Posts Tagged ‘ADA filing mills’

Did ADA serial claimant pay taxes on his loot?

“IRS and federal prosecutors have launched a criminal investigation into serial disability access plaintiff Scott Johnson, who has moved his lawsuit operation to the Bay Area in recent months, to determine whether he has paid taxes on his alleged millions of dollars in settlements, multiple sources told this newspaper.

“Unless a plaintiff suffered physical injuries as a result of a civil settlement, that individual must pay taxes on the monetary award, tax experts said. It is unclear whether Johnson paid any taxes on any of his Americans with Disabilities Act settlements with thousands of businesses in California that he alleged obstructed his access as a paralyzed customer using a wheelchair. He and his attorney did not return requests for comment.” [San Jose Mercury-News, more of its coverage on Scott Johnson, earlier on ADA filing mills generally and on Johnson in particular here, here, here, here, and here]

Minnesota bill would curb ADA frequent filer

Attorney Paul Hansmeier has sued more than 100 small businesses in Minnesota charging lack of handicap accessibility, sometimes “on behalf of the Disability Support Alliance, a nonprofit group that finds non-compliant businesses. A 5 Eyewitness News report from last summer found Hansmeier sought quick settlements from businesses for thousands of dollars and made little effort to ensure the buildings were brought into compliance.” Hansmeier has now denounced as “silly” a bill developed by the Minnesota Chamber of Commerce, working with the Minnesota State Council of Disability and Human Rights Department, aimed at curbing opportunistic accessibility complaints. “The legislation would give businesses at least 30 days to respond to lawsuits, shift the burden of proof in some cases to those filing the lawsuit and restrict attorneys from demanding immediate settlements.”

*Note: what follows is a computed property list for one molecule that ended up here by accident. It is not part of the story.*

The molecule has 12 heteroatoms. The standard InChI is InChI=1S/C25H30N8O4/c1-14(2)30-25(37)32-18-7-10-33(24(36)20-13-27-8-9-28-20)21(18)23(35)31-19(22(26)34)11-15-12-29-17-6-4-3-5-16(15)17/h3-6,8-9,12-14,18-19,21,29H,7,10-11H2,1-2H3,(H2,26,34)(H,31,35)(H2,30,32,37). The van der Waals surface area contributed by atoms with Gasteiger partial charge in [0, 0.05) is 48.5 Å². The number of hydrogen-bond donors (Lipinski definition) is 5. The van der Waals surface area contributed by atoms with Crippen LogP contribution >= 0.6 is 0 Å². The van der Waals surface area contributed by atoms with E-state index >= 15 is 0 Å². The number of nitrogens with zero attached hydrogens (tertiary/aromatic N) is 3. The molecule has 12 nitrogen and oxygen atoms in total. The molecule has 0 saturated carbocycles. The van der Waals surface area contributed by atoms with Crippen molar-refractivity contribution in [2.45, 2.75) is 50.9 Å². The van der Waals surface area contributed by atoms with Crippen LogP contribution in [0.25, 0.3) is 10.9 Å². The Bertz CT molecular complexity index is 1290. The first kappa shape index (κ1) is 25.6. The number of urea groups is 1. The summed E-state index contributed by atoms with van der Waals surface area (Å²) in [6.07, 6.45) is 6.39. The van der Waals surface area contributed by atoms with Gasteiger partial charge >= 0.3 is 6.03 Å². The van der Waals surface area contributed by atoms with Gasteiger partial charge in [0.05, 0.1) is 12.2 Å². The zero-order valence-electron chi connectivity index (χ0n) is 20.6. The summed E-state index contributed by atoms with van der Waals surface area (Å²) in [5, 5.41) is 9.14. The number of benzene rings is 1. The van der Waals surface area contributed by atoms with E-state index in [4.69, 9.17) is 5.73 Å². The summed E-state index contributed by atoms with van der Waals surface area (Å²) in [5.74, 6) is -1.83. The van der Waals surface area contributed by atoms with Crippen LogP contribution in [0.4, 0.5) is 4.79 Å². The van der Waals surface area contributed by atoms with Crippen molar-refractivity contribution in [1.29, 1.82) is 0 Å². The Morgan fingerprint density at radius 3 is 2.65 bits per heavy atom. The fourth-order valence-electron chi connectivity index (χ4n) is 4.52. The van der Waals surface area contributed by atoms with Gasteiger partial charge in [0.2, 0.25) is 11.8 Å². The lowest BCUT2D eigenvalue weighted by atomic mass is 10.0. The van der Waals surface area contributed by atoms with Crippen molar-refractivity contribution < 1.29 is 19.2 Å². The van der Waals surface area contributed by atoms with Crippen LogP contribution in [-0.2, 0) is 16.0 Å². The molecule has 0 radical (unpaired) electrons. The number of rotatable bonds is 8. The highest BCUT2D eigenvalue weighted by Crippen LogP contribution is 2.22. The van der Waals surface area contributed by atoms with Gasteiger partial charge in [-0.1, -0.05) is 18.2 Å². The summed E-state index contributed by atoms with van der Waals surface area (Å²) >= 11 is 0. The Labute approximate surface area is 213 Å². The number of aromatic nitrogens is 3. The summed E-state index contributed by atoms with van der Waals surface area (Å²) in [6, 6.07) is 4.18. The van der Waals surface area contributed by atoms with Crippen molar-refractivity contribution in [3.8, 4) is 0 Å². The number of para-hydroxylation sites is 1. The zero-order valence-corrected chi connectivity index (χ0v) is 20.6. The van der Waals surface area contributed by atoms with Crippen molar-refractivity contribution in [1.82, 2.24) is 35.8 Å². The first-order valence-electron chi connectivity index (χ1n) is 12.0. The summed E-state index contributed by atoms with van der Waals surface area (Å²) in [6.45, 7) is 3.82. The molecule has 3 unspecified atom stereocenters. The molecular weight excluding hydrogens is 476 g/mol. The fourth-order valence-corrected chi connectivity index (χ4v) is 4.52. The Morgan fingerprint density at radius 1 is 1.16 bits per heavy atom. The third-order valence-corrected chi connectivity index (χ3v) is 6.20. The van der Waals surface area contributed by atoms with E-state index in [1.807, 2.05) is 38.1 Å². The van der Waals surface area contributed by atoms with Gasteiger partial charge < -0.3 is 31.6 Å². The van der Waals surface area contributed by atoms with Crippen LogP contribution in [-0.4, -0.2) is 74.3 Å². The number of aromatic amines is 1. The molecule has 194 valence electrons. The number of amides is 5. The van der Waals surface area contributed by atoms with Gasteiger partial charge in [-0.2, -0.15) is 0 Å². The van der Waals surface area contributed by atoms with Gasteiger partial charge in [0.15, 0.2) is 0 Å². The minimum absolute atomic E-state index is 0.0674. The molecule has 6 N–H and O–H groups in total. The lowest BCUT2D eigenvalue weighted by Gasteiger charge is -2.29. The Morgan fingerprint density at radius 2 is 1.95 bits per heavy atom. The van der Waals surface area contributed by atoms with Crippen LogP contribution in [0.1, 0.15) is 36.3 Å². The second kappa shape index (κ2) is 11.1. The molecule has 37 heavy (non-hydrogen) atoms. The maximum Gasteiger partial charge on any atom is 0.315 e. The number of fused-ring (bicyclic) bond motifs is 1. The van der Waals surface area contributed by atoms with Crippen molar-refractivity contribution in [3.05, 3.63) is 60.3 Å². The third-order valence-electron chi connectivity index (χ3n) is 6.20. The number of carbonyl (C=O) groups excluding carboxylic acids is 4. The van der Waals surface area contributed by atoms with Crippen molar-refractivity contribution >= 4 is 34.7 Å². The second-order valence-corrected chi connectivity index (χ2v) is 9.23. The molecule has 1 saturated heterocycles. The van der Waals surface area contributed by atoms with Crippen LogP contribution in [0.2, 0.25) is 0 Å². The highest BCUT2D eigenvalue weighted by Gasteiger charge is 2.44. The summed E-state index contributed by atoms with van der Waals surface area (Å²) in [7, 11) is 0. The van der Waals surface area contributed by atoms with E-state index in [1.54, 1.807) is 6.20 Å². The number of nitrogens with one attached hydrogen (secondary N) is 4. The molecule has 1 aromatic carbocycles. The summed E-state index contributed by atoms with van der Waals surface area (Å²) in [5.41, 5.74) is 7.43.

Attorney Hansmeier, according to the broadcast report, “is currently facing disbarment or suspension for running a copyright infringement scheme involving a pornographic video. A district judge in Hennepin County said last year that Hansmeier’s history reinforced concerns that the ADA lawsuits raised ‘the specter of litigation abuse.'” [KSTP] Last year I noted his adventures in copyright law and his more recent rolling out of multiple suits alleging that businesses had not adequately designed their online presence to accommodate disabled web users.

Lawyers see boom in cash-seeking web-ADA suits

I’ve predicted that with wider acceptance of the legal theory that the ADA requires websites to reflect the needs of blind, deaf, paralyzed, and other disabled users in their design, there will eventually emerge filing mills generating form complaints alleging lack of online accessibility, just as we see with ADA complaints in some states against brick-and-mortar stores on Main Street. Now, after years of effort from disabled advocacy groups and the Obama administration to overcome unfavorable court precedent, we may be several steps closer to that day [Amanda Robert, Legal NewsLine]:

Defense attorneys say there has been an “explosion of activity” from payment-seeking plaintiffs lawyers and their blind clients who are alleging violations of federal disabilities law in lawsuits over companies’ websites – particularly in three jurisdictions [California, New York, and Pennsylvania].

One Pittsburgh attorney representing two blind plaintiffs has brought cases against Hard Rock Café International, Toys “R” Us, and Pep Boys over their online operations, as well as a case now consolidated against 16 different defendants including Ace Hardware, Brooks Brothers, the National Basketball Association and Red Roof Inns. As for smaller businesses, they are for the most part not exempt under the law, so their time will come too.